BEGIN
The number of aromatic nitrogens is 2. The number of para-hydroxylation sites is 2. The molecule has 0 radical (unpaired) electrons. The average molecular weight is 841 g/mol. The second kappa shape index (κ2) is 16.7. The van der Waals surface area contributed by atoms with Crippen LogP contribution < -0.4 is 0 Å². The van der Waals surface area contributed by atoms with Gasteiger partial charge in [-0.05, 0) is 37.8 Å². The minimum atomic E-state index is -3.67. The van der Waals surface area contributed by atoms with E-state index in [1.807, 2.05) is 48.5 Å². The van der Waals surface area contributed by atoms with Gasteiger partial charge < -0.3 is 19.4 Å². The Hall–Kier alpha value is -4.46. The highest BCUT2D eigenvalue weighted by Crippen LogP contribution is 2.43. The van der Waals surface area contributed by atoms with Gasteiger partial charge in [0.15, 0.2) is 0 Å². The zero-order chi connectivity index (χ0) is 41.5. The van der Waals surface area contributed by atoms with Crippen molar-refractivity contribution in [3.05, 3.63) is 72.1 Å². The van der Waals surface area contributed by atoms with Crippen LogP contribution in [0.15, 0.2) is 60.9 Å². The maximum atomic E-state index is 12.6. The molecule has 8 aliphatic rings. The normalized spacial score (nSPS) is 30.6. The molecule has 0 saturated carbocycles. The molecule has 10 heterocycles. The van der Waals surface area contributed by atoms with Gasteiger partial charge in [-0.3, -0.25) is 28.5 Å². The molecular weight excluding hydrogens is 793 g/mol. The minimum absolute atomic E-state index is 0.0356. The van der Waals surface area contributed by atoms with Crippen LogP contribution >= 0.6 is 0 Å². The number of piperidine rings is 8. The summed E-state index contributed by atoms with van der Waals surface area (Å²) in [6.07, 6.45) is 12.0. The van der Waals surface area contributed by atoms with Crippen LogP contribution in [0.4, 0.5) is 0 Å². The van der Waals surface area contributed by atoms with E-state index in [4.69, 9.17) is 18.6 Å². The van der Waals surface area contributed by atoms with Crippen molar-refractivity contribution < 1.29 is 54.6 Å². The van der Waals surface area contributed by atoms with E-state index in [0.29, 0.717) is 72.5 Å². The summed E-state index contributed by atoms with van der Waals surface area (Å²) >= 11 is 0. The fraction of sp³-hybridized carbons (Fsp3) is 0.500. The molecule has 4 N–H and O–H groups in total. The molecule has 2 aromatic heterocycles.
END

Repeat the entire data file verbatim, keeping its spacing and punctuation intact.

The number of aromatic nitrogens is 2. The number of para-hydroxylation sites is 2. The molecule has 0 radical (unpaired) electrons. The average molecular weight is 841 g/mol. The second kappa shape index (κ2) is 16.7. The van der Waals surface area contributed by atoms with Crippen LogP contribution < -0.4 is 0 Å². The van der Waals surface area contributed by atoms with Gasteiger partial charge in [-0.05, 0) is 37.8 Å². The minimum atomic E-state index is -3.67. The van der Waals surface area contributed by atoms with E-state index in [1.807, 2.05) is 48.5 Å². The van der Waals surface area contributed by atoms with Gasteiger partial charge < -0.3 is 19.4 Å². The Hall–Kier alpha value is -4.46. The highest BCUT2D eigenvalue weighted by Crippen LogP contribution is 2.43. The van der Waals surface area contributed by atoms with Gasteiger partial charge in [0.15, 0.2) is 0 Å². The zero-order chi connectivity index (χ0) is 41.5. The van der Waals surface area contributed by atoms with Crippen molar-refractivity contribution in [3.05, 3.63) is 72.1 Å². The van der Waals surface area contributed by atoms with Crippen LogP contribution in [0.15, 0.2) is 60.9 Å². The maximum atomic E-state index is 12.6. The molecule has 8 aliphatic rings. The normalized spacial score (nSPS) is 30.6. The molecule has 0 saturated carbocycles. The molecule has 10 heterocycles. The van der Waals surface area contributed by atoms with Gasteiger partial charge in [-0.3, -0.25) is 28.5 Å². The molecular weight excluding hydrogens is 793 g/mol. The minimum absolute atomic E-state index is 0.0356. The van der Waals surface area contributed by atoms with Crippen LogP contribution >= 0.6 is 0 Å². The number of piperidine rings is 8. The summed E-state index contributed by atoms with van der Waals surface area (Å²) in [6.07, 6.45) is 12.0. The van der Waals surface area contributed by atoms with Crippen LogP contribution in [0.4, 0.5) is 0 Å². The van der Waals surface area contributed by atoms with E-state index in [4.69, 9.17) is 18.6 Å². The van der Waals surface area contributed by atoms with Crippen molar-refractivity contribution < 1.29 is 54.6 Å². The van der Waals surface area contributed by atoms with E-state index in [0.29, 0.717) is 72.5 Å². The summed E-state index contributed by atoms with van der Waals surface area (Å²) >= 11 is 0. The fraction of sp³-hybridized carbons (Fsp3) is 0.500. The molecule has 4 N–H and O–H groups in total. The molecule has 2 aromatic heterocycles.